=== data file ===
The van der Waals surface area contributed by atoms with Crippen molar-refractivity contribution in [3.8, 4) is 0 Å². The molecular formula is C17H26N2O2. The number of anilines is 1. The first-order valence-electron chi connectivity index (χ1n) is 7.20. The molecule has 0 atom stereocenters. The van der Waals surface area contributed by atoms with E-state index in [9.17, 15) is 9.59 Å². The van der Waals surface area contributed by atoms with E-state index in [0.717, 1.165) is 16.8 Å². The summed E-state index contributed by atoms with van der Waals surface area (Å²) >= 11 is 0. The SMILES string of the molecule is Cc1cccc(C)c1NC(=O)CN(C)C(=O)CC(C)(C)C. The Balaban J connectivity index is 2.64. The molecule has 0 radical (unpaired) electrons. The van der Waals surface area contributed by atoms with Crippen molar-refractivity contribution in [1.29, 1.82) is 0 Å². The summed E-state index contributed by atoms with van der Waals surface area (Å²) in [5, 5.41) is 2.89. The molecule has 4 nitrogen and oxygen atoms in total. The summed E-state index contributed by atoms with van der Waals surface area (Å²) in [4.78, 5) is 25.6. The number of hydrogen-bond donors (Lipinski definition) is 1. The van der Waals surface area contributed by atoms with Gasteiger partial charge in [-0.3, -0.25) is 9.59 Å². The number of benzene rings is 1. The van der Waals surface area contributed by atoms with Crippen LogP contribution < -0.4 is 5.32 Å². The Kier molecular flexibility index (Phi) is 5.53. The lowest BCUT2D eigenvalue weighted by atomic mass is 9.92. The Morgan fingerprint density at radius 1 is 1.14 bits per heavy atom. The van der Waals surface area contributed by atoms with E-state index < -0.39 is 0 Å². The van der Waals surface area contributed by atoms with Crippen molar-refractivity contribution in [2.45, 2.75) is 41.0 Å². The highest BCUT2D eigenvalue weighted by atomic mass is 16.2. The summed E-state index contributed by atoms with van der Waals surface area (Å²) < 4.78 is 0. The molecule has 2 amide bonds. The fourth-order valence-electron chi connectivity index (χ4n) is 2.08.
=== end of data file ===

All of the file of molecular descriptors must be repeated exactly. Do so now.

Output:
The van der Waals surface area contributed by atoms with Crippen molar-refractivity contribution in [3.8, 4) is 0 Å². The molecular formula is C17H26N2O2. The number of anilines is 1. The first-order valence-electron chi connectivity index (χ1n) is 7.20. The molecule has 0 atom stereocenters. The van der Waals surface area contributed by atoms with E-state index in [9.17, 15) is 9.59 Å². The van der Waals surface area contributed by atoms with E-state index in [0.717, 1.165) is 16.8 Å². The summed E-state index contributed by atoms with van der Waals surface area (Å²) >= 11 is 0. The SMILES string of the molecule is Cc1cccc(C)c1NC(=O)CN(C)C(=O)CC(C)(C)C. The Balaban J connectivity index is 2.64. The molecule has 0 radical (unpaired) electrons. The van der Waals surface area contributed by atoms with Crippen molar-refractivity contribution in [1.29, 1.82) is 0 Å². The summed E-state index contributed by atoms with van der Waals surface area (Å²) in [5, 5.41) is 2.89. The molecule has 4 nitrogen and oxygen atoms in total. The summed E-state index contributed by atoms with van der Waals surface area (Å²) in [4.78, 5) is 25.6. The number of hydrogen-bond donors (Lipinski definition) is 1. The van der Waals surface area contributed by atoms with Gasteiger partial charge in [-0.3, -0.25) is 9.59 Å². The number of benzene rings is 1. The van der Waals surface area contributed by atoms with Crippen LogP contribution < -0.4 is 5.32 Å². The Kier molecular flexibility index (Phi) is 5.53. The lowest BCUT2D eigenvalue weighted by atomic mass is 9.92. The Morgan fingerprint density at radius 1 is 1.14 bits per heavy atom. The van der Waals surface area contributed by atoms with E-state index < -0.39 is 0 Å². The van der Waals surface area contributed by atoms with Crippen molar-refractivity contribution in [2.45, 2.75) is 41.0 Å². The highest BCUT2D eigenvalue weighted by atomic mass is 16.2. The summed E-state index contributed by atoms with van der Waals surface area (Å²) < 4.78 is 0. The molecule has 2 amide bonds. The fourth-order valence-electron chi connectivity index (χ4n) is 2.08.